Construction of a temperature-responsive terpolymer coating with recyclable bactericidal and self-cleaning antimicrobial properties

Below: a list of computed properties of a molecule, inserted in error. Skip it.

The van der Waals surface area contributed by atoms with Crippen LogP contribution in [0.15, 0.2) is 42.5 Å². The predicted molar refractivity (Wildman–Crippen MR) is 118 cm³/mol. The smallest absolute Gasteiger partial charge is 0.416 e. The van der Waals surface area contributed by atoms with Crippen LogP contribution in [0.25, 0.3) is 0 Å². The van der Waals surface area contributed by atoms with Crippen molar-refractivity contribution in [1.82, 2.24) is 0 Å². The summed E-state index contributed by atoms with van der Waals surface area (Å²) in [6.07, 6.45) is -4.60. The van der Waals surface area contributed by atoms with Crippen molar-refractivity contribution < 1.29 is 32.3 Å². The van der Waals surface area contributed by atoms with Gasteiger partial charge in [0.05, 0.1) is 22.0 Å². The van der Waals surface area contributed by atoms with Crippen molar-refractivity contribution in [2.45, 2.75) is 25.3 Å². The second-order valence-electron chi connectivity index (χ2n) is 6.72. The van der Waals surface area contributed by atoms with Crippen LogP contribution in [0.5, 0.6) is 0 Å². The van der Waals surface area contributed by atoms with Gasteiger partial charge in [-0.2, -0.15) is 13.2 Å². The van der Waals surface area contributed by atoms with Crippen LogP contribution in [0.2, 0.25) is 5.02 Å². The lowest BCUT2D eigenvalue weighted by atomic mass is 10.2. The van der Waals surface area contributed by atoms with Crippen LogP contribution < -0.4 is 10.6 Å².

Once a biomedical implant is implanted into a human body, proteins and bacteria can easily colonize the implant, and subsequently, a biofilm can grow on the surface. A biofilm can protect the inhabiting bacteria against macrophages and neutrophil cell attack from the host immune system. The most important issue for artificial antibacterial surfaces is the accumulation of the bacteria corpse after they are killed by contact, which promotes further adhesion of bacteria and biofilm formation. Therefore, we constructed a novel multifunctional bactericidal and fouling release antibacterial surface through the combination of temperature-responsive N-vinylcaprolactam (VCL), hydrophilic 2-methacryloyloxyethyl phosphorylcholine (MPC) and a bactericidal quaternary ammonium salt (2-(dimethylamino)-ethyl methacrylate (DMAEMA+)). The terpolymer coating was prepared through surface-initiated reversible addition–fragmentation chain-transfer (RAFT) polymerization and characterized using water contact angle measurements, atomic force microscopy and spectroscopic ellipsometry. At a temperature above the lower critical solution temperature (LCST), the P(VCL-co-DMAEMA+-co-MPC) terpolymer coating was in a compressed and hydrophobic state with low moisture content, which displayed bactericidal efficiency against Gram-positive Staphylococcus aureus. The coating could be switched into a relatively hydrophilic surface at a temperature below the LCST, which showed self-cleaning properties against both bacteria and bovine serum albumin. The functionalized surface showed good biocompatibility against human lens epithelial cells as evaluated by morphology studies and activity measurements.